I think for Michael there was always a sort of “disconnect” from the human being that he was, and this sort of idealized vision he had of himself, or rather, the person he wanted to be. Sometimes it’s easy to look at some of his words vs. his actions and call them hypocritical, but that’s oversimplifying a very complex issue. As far as Michael’s stance on drugs and casual sex, he wasn’t just making a public stance when he spoke against them; that was really how he felt. As Frank says, Michael detested the typical drug-seeking, groupie-chasing pop lifestyle. He didn’t want to “be” that or to “become that.” He wanted to be a decent role model for young people to look up to. He also didn’t want to be a cheap womanizer like his father and brothers, and the few times when he gave in to temptation, he wasn’t proud of it. And also, his very religious upbringing played a large role in shaping his adult character-both for better and worse. I think Michael’s biggest overall problem, perhaps, was that he seemed to have a hard time just letting go and giving himself permission to be human. And when he did, there always seemed to be a measure of guilt which only compounded matters for him. I’ve heard people say he was a hypocrite because he claimed to be a vegetarian, but loved KFC (well, how many of us have ever tried to stick to a healty diet with the best of intentions, only to fall off the wagon sometimes-or even to enjoy an occasional indulgence?). I’ve heard people say he was a hypocrite because he spoke against recreational drug use, yet look at how he died (forgetting that his death had nothing to do with a recreational high, but rather was the culmination of years of pain and seeking ways to numb it). I’ve heard people say a lot of ignorant things, but the truth is, nobody knew that the pressure he put on himself to be perfect was more damning than anything anyone else could do or say. Perhaps the saddest thing of all is that he never seemed to realize that he didn’t have to be perfect for us to love him.
Personally, I think the book does a great job of balancing the idealized Michael Jackson with the human one. Michael didn’t walk on water and he wasn’t God. His bled like everyone else. But there is a very poignant passage in the book which I’ll quote here, since the quoting of brief passages are allowed for review purposes:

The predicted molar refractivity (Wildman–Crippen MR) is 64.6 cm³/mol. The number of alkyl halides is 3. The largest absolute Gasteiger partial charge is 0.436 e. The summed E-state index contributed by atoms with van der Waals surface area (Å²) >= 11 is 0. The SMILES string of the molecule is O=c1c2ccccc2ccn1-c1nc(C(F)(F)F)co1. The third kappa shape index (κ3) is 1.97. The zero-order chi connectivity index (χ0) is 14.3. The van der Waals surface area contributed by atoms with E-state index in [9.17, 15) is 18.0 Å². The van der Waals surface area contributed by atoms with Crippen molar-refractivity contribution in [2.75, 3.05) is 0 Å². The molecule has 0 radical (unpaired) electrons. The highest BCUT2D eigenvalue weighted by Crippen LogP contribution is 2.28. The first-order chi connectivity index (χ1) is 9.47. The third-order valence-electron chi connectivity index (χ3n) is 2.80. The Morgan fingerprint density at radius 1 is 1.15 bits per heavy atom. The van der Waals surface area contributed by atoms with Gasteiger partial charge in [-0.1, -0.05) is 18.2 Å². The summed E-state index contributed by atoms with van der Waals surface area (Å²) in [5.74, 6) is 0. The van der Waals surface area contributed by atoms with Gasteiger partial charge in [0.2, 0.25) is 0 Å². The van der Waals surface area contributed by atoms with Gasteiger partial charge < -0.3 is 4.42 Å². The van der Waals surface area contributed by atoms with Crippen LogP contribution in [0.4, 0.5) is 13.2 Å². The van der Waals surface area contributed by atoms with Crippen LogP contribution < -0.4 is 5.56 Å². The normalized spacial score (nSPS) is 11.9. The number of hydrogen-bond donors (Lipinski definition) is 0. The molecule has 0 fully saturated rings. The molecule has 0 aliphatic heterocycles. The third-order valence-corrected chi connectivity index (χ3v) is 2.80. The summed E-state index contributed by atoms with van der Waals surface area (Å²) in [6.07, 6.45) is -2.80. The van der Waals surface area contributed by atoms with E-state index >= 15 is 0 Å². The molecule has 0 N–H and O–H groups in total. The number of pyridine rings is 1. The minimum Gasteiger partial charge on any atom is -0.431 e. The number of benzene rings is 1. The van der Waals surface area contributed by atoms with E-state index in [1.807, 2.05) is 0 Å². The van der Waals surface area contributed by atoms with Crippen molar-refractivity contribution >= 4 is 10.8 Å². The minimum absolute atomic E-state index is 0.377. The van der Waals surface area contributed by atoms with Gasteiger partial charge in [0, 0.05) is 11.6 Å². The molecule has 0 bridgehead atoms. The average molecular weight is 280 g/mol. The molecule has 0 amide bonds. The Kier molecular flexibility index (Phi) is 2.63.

Michael’s skin disease, along with his difficult childhood and the molesation allegations, were conditions or circumstances that he did his best to survive, and the plastic surgeries he had on his nose were, like so many of his eccentricities, attempts to exert some kind of control over his own destiny and happiness. Those surgeries didn’t make him normal. And, in many people’s eyes, they didn’t make him beautiful. What they did do was make him Michael.
I bolded that last sentence to make a point. We could say likewise that Michael’s very human flaws didn’t make him good or bad, beautiful or ugly. But they did make him Michael. What emerges from this book is a portrait of a very beautiful, generous, talented, and intelligent but vulnerable man who had been battering his wings against the iron bars of the gilded cage ever since he was five years old-he had learned how to fight, and how to survive, the only way he knew how. His way wasn’t always the best or most admirable way, but it was his way.
And it was the totality of this very complex humanity that made him who he was. If it achieves nothing else, I think “My Friend Michael” does a wonderful job of capturing that very complex humanity and allowing us all to get to know the man behind the myth a little better. There were many times while reading this book that I laughed out loud (you have to read all about the midnight excursion of the haunted hotel in Scotland; that part is hilarious); there were also many times that I cried. But most of all, I felt inspired. Through the pages of this book, one gets to know the great friend that Frank had in Michael-and when it’s over, we miss him all over again. We feel the ache of that emptiness; the void that has been left. We are reminded anew of how poorer we are for his loss; but also, how enriched we are for having had him among us for a little while.
ETA: (1/14/12): I thought this might be a cute addition to the review. In the book, Frank mentions that he was with Michael at the Virgin Megastore record signing in 2001. Like most fans, I’ve watched the videos of this very well-known event, but until now hadn’t paid much attention to Frank’s role in it. He was just one of the guys sitting to the side. But knowing what I do now, I was curious so I went back to this video series. Of course, the entire eight-part series is available on Youtube, but the one I chose to highlight here is Part 5. At 3:45, a fan is talking to Michael (they discuss a recent bout with larngytis, among other things) and then he asks, “Is that the famous angel? Angel Frankie?” Then, at both 6:51 and 9:29, you can see Frank and Michael cracking each other up as they exchange a couple of private jokes between them (I suspect they might have been joking around about some of the girls in line). It’s very funny and cute to watch, and you really get a feel for what their relationship was like when you watch them interacting here.
ETA: (4/26/12): A very good interview with Frank about the book: